Walking or biking in Tucson shouldn’t be a death sentence
Every time you look at local news in Tucson, you will find a broken record player that repeats “Pedestrian killed in hit-and-run crash”, or maybe it’s the ubiquitous billboard “Injured? Car accident? Call XX.” Being a pedestrian or cyclist in Tucson is deadly, and it has taken away too many lives.
In 2021, there were 212 pedestrian crashes in the City of Tucson, with 32% of them being fatal or incapacitating, according to TPD data. That is, every 40 hours, a vehicle strikes a Tucsonan walking. As for biking, in 2021, 119 vehicle-involved bicycle crashes happened, with 71% resulting in injuries, possible injuries, incapacitation, or death. Only 15% of cyclist crash survivors come out unharmed, the rest unaccounted for are of unknown outcome to the TPD. The simple act of walking or biking outside of your home shouldn’t entail a death sentence, or a life sentence of physical rehabilitation and therapy.
Tucson was ranked as the 2nd most dangerous city nationwide for cyclists in 2017. Paradoxically, Tucson was also ranked in 2016 as the #2 most bike-friendly city in the nation with several noteworthy bike corridors like the Loop and 3rd St Bike Boulevard.
Bike infrastructure does exist nominally in every neighborhood across Tucson. But outside of tourist-oriented bike paths like the Loop or in select neighborhoods like Sam Hughes or University, bike lanes only exist in name only.
Here is what every cyclist or driver in Tucson already knows. In many parts of Tucson, you will find a fading line of white paint on the verge of roadways that whispers “bike lane” to the free-flowing traffic, offering no meaningful protection to cyclists. Cyclists are scared to use them, and drivers find them annoying. Even on stretches of “protected bike lanes,” the bike lanes barely separated by plastic bollards can be inconsistent and randomly throw cyclists into aggressive traffic like at St-Mary/I-10 intersection. Bicycle gutters are not safe.
If you are a pedestrian or transit user in Tucson, you would genuinely fear for your life in any area of the city that’s not downtown, UofA, or Sam Hughes. Sidewalks too often end unexpectedly and drop you into the roadway or dirt shoulder and put you at the mercy of drivers. Even if there are sidewalks, walking on them feels like a public humiliation. They are narrow and unprotected even on the fastest-driving thoroughfares. Tucson is also in a desert, but there is little canopy covering sidewalks at all. With the intimidating car traffic plus the blazing sun—the safety, comfort and dignity of pedestrians, cyclists and transit users were simply an after-thought.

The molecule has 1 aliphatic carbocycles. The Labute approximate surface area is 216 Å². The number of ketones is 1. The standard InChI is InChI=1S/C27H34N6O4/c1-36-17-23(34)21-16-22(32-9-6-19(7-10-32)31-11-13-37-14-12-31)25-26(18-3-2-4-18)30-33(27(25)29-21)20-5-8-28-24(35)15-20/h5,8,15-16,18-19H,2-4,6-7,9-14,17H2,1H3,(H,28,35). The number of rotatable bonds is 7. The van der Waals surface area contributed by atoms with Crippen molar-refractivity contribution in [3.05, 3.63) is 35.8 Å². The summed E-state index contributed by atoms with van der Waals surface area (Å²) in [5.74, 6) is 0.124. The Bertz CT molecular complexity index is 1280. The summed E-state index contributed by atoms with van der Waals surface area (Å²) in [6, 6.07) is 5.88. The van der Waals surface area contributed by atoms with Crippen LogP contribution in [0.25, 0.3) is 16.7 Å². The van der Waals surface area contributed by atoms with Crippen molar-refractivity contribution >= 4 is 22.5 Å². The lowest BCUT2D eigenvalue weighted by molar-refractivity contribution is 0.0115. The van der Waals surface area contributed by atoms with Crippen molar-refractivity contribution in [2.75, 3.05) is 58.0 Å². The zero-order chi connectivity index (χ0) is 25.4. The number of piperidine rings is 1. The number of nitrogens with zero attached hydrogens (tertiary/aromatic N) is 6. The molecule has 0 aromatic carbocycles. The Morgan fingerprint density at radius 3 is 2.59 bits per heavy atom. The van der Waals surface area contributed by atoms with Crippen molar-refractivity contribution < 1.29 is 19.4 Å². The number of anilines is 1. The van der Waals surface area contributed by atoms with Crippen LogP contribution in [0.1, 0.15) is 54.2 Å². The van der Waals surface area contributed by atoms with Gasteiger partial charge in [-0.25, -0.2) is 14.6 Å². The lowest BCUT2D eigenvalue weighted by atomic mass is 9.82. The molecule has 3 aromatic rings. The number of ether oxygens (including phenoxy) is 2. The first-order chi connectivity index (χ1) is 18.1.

Tucson’s pedestrian-killing streets are the result of decades of car-centric policies at all three levels of the government—the city, state and federal. To catch up, we are not only paying for what’s needed now and forward, but footing the bills for previous decades’ neglect as well. According to MoveTucson, the city-wide mobility master plan approved in 2021, the price tag to fix Tucson’s streets stands at $13B. The city doesn’t have $13B sitting around. To understand how dire the funding situation is, Biden’s signature Bipartisan Infrastructure Law (BIL) allocates $5-6 B over 5 years for safe street investment nationwide. The entire country needs to split that money, and yet Tucson alone needs $13B to retrofit all of its streets to the 21st century.
It is not because of a lack of funding, but because the real money for transportation flows from the federal government to state transportation departments like ADOT, which in turn spend it almost entirely on highways. The state government is investing $7B to build a new boondoggle—Interstate 11 that paves gigantic freeways over natural habitats and destroys communities, while bypassing Tucson and threatening the city’s sales tax revenue. This is in addition to ADOT’s endless laundry list of freeway expansion and improvements that would make Arizona’s highways wider and wider. Unlike municipality-led transit and safe street projects that must beg for funding from several levels of government, state-led highway projects get funded easily with little if any shenanigans. Pedestrians or cyclists do not exist as far as the state capitol is concerned.
Since ADOT is keeping the vast majority of feds money for highways, Tucson needs to look for money elsewhere. Right now, Proposition 411 is being decided at the ballot box, which is likely to pass with little opposition. It’s the result of years of advocacy by local groups like Living Streets Alliance. Even though it still allocates 80% to car infrastructure, with transit, pedestrian and cyclist sharing the rest, it is a major step forward from years ago. If passed, it would generate $740M in projected local sales tax revenue to fund the city’s ambitious mobility plan. 80% would go towards repaving neighborhood streets, and 20% towards pedestrian and cyclist infrastructure.
Proposition 411 is a good place to start, but the 80-20 split is still a continuation of the decade-long car-centric planning. If we really want to imagine a future where Tucson is safe and comfortable for pedestrians, cyclists, transit users, and drivers alike, while working within budget constraints, we need more slow streets, quick-build bus and bike lanes, and realistically speaking, Copenhagenization.
Alexis Zhou is a dedicated SunTran user and a freelance journalist.